Press Round-Up Short (Premium)
Theresa May was humiliated by European leaders late last night after they rejected pleas for any further concessions to get her Brexit deal through parliament. France and Ireland led a move to strike out a compromise agreement that would have given the prime minister “political and legal assurances” that Britain would not be trapped in an indefinite Irish backstop. - The Times.
Brexit is battering the UK property market, pushing it to its weakest level in more than six years, with almost half of surveyors reporting that sellers and buyers are sitting tight because of political uncertainty. The Royal Institution of Chartered Surveyors (Rics) said its monthly indicators for demand, supply and prices fell to multiyear lows in November. – Guardian.
Theresa May will be put under pressure at her cabinet meeting today to start planning for a no-deal Brexit, with ministers around the table expecting a vote on her future to be called within hours. Cabinet members are set to push the prime minister to step up preparations for a hard Brexit as some claim that she has repeatedly stalled spending decisions to prepare for such an outcome. - The Times.
Slowing growth in London since the Brexit vote has put the British economy on track to narrow the north-south economic divide over the coming three years, according to a report. The accountancy firm EY, despite warning of a weaker outlook for almost every region through to 2021 amid continuing Brexit uncertainty, said London would no longer continue to grow at a much faster pace than the rest of the country. – Guardian.
A pair of hedge funds owned by prominent Brexit supporters have made significant bets against companies exposed to the British consumer including big high street names. Odey Asset Management, part-owned by Crispin Odey, and Marshall Wace, part-owned by Sir Paul Marshall, have declared short positions against consumer-exposed companies, including retailers, estate agents and banks, equivalent to £149m and £572m respectively – as rising political uncertainty threatens the economy.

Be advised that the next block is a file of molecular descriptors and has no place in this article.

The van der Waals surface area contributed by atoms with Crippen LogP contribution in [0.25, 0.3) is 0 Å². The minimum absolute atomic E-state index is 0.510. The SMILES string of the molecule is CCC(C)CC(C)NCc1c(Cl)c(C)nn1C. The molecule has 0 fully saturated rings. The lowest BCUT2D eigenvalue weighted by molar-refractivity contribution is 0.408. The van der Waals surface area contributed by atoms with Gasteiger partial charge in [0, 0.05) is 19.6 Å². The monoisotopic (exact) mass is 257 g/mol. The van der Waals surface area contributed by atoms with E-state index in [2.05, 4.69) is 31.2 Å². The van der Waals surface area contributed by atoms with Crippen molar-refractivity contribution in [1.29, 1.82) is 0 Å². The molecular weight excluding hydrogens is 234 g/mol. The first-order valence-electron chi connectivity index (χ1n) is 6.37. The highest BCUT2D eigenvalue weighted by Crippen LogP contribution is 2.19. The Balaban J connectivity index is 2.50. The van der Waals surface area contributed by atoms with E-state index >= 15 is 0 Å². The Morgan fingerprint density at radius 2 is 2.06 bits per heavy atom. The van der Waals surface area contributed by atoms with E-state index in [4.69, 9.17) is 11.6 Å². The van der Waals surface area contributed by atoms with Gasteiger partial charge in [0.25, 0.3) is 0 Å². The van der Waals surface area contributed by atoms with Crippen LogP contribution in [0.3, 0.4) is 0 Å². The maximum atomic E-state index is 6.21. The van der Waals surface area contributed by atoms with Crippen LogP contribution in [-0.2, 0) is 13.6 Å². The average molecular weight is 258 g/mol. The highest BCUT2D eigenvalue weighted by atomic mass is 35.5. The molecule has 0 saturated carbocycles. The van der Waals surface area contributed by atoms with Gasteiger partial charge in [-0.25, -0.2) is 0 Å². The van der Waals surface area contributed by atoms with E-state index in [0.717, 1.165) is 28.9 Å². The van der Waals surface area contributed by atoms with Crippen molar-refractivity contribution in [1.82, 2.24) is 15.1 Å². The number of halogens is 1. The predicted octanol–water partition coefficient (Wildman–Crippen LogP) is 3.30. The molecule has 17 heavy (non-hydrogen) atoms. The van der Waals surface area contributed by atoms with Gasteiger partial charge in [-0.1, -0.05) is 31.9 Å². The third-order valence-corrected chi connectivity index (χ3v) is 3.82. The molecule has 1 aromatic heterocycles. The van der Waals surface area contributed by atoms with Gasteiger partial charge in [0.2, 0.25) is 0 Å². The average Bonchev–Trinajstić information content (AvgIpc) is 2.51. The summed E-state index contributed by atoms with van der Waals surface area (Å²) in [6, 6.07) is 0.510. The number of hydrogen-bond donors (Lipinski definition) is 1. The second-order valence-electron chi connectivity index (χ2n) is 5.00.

Theresa May’s plans for a crackdown on immigration after Brexit could cause UK companies to go bust and spark job losses across the country, the head of Britain’s biggest business lobby group has warned. Carolyn Fairbairn, the director general of the Confederation of British Industry (CBI), said the measures aimed at restricting low-skilled immigration could have unintended consequences, and warned the prime minister against using “derogatory terms” about EU migrants working in Britain.
Canada has arrested Huawei’s global chief financial officer in Vancouver, where she is facing extradition to the US in a move likely to exacerbate tensions between the US and China. Meng Wanzhou, one of the vice-chairs on the Chinese technology company’s board and the daughter of the company founder Ren Zhengfei, was arrested on 1 December and a court hearing has been set for Friday, according to Canada’s department of justice. The arrest is reportedly related to violations of US sanctions.
China has said that Beijing and Washington will push forward with trade negotiations in the next 90 days and it is confident that an agreement can be reached but doubts remain over whether the two sides can resolve their deep differences. The commerce ministry, in a brief statement on its website, also said China would work to implement specific issues already agreed upon as quickly as possible. - Guardian.
Financial institutions are coming under pressure from countries in the European Union to relocate more of their business from London ahead of Brexit, the City regulator has warned. Andrew Bailey, chief executive of the Financial Conduct Authority, said that companies were being lobbied to move operations to rival trading centres as countries look to maximise the amount of business they win from Brexit at the expense of the City. - The Times.